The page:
Author Fred Sheehan wrote a piece titled, “War of the Nerds,” for the December, 2006, edition of Marc Faber’s Gloom, Boom & Doom Report. Several years ago the article was still posted at Sheehan’s now defunct Au-Contrarian website. By chance, before the site vanished, we preserved the following excerpt:
“Every generation suffers its particular fantasies. So it was a century ago. Investors had grown so immune to the consequences of war that bond markets from London to Vienna didn’t flinch after the assassination that provoked World War I.
“Three weeks later, in the summer of 1914, the fear premium amounted to a total of one basis point. Then, in quick order, European markets ceased to function. A notable feature of this paralysis is that nothing of substance had changed – war had not been declared by any of the parties, but by now, minds were hyperventilating.”
Perhaps the motivation for the cerebral excitement was the rapid realization during the July 1914 Crisis that complex political alliances had turned the European continent into a giant Mexican standoff. The risk of a stock or bond market selloff was quickly overshadowed by the prospect of something much greater. Namely, that the diabolical self-annihilation of European society itself was, in fact, just moments away.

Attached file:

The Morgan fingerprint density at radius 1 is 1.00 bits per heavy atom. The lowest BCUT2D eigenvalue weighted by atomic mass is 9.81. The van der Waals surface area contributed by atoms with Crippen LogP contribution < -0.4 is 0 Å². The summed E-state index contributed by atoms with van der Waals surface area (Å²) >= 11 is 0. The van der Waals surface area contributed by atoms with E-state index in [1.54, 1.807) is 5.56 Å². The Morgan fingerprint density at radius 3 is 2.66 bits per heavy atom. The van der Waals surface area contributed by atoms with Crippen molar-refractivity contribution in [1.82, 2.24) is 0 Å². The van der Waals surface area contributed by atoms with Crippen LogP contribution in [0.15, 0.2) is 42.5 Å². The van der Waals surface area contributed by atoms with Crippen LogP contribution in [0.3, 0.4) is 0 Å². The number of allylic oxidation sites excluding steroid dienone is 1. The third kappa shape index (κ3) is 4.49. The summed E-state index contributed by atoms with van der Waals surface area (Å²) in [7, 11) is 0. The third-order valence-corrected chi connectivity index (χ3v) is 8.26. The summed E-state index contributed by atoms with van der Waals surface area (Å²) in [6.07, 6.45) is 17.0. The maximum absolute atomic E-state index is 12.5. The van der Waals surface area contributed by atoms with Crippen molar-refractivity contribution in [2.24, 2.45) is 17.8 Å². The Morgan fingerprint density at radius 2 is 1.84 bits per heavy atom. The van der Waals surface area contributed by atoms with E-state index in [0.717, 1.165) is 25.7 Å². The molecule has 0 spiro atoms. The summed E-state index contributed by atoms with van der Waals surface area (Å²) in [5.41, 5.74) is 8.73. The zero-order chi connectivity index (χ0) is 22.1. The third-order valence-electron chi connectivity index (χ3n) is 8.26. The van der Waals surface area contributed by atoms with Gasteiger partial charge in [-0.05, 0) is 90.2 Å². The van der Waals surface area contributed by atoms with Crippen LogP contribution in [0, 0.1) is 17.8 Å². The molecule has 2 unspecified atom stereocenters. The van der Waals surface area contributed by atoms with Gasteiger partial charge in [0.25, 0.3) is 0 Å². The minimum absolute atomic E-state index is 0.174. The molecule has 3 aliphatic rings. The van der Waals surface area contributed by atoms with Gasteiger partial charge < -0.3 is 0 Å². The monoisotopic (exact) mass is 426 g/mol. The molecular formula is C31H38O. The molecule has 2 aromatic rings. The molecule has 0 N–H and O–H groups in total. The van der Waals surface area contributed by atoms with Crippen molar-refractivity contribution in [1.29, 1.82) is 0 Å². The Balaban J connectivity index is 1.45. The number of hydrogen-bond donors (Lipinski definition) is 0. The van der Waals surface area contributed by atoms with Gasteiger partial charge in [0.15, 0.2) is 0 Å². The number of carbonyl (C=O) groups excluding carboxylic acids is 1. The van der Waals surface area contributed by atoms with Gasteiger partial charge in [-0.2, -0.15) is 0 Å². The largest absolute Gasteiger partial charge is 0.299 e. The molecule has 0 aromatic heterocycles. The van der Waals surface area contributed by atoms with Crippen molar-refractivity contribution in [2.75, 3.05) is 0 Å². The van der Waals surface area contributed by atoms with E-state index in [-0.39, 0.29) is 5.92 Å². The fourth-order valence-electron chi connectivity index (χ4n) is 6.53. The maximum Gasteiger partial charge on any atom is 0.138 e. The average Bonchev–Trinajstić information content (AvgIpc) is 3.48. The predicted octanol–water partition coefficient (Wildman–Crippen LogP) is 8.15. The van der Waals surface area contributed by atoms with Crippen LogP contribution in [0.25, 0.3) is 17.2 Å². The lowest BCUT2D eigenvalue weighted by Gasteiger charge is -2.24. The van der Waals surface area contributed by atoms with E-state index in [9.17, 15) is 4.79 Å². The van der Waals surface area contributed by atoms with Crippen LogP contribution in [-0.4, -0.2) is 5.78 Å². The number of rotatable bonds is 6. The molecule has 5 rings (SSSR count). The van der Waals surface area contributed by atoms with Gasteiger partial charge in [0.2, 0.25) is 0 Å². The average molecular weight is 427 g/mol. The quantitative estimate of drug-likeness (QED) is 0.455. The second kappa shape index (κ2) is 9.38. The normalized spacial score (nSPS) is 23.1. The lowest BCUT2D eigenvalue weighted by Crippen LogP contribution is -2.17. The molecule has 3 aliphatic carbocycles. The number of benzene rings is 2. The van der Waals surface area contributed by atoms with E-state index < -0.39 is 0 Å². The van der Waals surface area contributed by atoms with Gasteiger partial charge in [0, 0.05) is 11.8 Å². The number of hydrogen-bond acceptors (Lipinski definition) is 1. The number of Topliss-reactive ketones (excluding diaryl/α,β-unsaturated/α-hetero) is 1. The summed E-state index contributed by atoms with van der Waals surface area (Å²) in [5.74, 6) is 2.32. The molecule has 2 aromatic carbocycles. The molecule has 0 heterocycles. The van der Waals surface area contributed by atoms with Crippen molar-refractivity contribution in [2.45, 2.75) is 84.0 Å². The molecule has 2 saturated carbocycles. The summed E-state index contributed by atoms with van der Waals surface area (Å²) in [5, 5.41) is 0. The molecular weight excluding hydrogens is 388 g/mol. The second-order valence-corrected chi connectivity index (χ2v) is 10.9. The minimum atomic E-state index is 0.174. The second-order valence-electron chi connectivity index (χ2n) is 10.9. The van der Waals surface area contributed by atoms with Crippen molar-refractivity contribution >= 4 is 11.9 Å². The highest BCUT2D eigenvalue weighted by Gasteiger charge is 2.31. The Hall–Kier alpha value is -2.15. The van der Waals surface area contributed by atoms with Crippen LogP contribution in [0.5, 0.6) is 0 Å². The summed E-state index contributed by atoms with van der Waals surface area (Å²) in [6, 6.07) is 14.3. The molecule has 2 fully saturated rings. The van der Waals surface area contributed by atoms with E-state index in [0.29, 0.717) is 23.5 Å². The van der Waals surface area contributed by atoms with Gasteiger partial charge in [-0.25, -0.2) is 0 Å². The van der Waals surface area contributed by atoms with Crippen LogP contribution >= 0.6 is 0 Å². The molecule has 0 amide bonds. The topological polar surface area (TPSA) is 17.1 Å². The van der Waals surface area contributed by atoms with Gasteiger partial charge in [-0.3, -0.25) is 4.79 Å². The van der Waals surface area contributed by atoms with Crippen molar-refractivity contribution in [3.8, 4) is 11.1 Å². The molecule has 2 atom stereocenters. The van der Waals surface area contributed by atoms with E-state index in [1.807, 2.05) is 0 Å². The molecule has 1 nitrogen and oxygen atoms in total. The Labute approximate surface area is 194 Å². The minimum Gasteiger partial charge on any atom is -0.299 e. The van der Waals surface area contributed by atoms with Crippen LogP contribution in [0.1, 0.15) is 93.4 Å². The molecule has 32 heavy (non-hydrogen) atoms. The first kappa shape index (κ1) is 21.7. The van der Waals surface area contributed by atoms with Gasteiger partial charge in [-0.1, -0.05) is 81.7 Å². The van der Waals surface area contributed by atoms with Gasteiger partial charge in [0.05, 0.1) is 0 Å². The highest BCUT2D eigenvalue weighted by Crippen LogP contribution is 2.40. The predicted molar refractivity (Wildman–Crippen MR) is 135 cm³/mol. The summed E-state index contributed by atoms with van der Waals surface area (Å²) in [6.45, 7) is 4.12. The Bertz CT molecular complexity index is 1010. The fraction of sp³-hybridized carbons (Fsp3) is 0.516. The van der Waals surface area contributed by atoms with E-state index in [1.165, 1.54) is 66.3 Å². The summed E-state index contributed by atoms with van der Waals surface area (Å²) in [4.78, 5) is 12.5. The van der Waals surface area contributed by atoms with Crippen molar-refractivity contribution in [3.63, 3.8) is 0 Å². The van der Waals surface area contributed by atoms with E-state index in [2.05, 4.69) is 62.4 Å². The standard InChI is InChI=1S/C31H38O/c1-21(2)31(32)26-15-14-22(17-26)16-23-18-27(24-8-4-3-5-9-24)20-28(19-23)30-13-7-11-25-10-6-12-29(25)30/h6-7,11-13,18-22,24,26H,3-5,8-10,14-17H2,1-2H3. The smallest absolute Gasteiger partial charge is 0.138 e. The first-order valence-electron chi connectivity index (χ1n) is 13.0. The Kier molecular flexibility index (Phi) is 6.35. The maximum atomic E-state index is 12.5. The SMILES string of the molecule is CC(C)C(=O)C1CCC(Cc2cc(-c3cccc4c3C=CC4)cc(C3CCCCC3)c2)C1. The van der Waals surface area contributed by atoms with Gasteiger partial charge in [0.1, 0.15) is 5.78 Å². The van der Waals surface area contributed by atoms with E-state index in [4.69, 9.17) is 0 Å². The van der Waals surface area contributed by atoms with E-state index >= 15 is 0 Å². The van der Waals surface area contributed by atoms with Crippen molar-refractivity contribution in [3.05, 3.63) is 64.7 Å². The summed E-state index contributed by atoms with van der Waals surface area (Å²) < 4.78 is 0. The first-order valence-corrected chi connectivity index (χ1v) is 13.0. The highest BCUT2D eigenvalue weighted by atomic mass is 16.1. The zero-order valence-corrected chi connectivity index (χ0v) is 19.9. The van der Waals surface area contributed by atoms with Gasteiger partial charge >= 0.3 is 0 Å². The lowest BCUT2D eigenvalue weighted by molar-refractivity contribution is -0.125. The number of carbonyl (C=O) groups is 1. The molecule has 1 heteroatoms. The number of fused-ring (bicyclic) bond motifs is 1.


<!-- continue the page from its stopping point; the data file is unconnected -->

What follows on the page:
Archduke Franz Ferdinand at the moment he was taken off the board by young Serbian nationalist Gavrilo Princip – who came across his car by sheer coincidence (the driver was temporarily lost and took a wrong turn). At first the markets shrugged (“Archduke who?”), but the equanimity didn’t last very long. [PT]
Geopolitical Shocks and Financial Markets
It would be wrong to draw close parallels between the geopolitical landscape in Europe circa 1914 and the Middle East circa 2020. This is not our intent. We are merely citing this as an example of how quickly financial markets can go from fully functioning to complete breakdown.
The question, again, is how financial markets behave when a burgeoning geopolitical crisis hits. The events of the last 10 days serve as our experimental test trial. Here is a summary of our findings, albeit of a grim comparative nature…
As far as we can tell, bond markets are quick to dismiss the risk of a foundational change resulting in the permanent destruction of capital. For example, the yield on the 10 Year Treasury note briefly dipped below 1.8 percent on January 3 – the day of Soleimani’s death.
Iran’s level 10 boss and other government members inspect the general’s coffin and bemoan his passing. The Iranian government’s response to the assassination was quite measured and seemed primarily designed to impress its domestic audience. Alas, this didn’t really work out as planned, as a Ukrainian passenger plane was shot down in the heat of the moment. It happened by mistake, but somehow this faux-pas didn’t sit well with the citizenry, which started to demonstrate against the people in the picture. The irate population is reportedly quite adamant, defying curfews and other attempts at restricting the protests. [PT]